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Insights into the insect salivary gland proteome: diet-associated changes in caterpillar labial salivary proteins.

Afshar K, Dube FF, Najafabadi HS, Bonneil E, Thibault P, Salavati R, Bede JC

Department of Plant Science, McGill University, 21,111 Lakeshore, Ste-Anne-de-Bellevue, Qc, Canada H9X 3V9.

The primary function of salivary glands is fluid and protein secretion during feeding. Compared to mammalian systems, little is known about salivary protein secretion processes and the effect of diet on the salivary proteome in insect models. Therefore, the effect of diet nutritional quality on caterpillar labial salivary gland proteins was investigated using an unbiased global proteomic approach by nanoLC/ESI/tandem MS. Caterpillars of the beet armyworm, Spodoptera exigua Hübner, were fed one of three diets: an artificial diet containing their self-selected protein to carbohydrate (p:c) ratio (22p:20c), an artificial diet containing a higher nutritional content but the same p:c ratio (33p:30c) or the plant Medicago truncatula Gaertn. As expected, most identified proteins were associated with secretory processes and not influenced by diet. However, some diet-specific differences were observed. Nutrient stress-associated proteins, such as peptidyl-propyl cis-trans isomerase and glucose-regulated protein94/endoplasmin, and glyceraldehyde 3-phosphate dehydrogenase were identified in the labial salivary glands of caterpillars fed nutritionally poor diets, suggesting a link between nutritional status and vesicular exocytosis. Heat shock proteins and proteins involved in endoplasmic reticulum-associated protein degradation were also abundant in the labial salivary glands of these caterpillars. In comparison, proteins associated with development, such as arylphorin, were found in labial salivary glands of caterpillars fed 33p:30c. These results suggest that caterpillars fed balanced or nutritionally-poor diets have accelerated secretion pathways compared to those fed a protein-rich diet.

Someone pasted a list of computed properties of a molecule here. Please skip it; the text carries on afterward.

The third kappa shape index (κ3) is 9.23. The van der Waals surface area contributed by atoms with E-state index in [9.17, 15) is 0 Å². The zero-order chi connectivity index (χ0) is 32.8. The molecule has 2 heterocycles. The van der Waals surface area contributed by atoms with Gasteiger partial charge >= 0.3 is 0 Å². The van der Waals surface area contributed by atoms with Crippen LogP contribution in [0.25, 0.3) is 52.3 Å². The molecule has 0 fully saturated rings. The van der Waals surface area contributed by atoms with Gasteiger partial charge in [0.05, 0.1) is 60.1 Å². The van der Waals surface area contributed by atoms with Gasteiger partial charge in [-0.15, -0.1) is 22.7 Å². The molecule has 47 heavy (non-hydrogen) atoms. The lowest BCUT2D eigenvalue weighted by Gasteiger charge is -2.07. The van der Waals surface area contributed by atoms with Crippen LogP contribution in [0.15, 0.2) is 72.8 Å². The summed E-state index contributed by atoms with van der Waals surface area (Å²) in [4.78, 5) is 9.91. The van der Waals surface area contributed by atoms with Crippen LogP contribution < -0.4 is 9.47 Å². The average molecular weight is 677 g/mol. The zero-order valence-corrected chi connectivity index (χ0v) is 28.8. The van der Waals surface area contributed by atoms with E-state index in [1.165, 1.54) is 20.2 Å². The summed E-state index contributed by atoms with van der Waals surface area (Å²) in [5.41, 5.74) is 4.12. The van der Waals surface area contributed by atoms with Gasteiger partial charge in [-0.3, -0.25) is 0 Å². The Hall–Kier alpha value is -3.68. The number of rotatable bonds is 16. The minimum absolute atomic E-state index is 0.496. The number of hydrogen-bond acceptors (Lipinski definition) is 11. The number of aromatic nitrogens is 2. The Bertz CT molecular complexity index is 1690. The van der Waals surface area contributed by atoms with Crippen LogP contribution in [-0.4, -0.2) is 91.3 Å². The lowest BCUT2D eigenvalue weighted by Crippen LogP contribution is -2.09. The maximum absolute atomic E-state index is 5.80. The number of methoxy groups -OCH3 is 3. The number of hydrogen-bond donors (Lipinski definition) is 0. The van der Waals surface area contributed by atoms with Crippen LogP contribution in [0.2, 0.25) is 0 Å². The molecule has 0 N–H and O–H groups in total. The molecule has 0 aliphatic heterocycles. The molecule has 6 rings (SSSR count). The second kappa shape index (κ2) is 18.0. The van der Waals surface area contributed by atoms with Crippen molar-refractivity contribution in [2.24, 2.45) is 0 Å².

J. Insect Physiol. 2013;59(3):351-66.

Pubmed ID: 23353727

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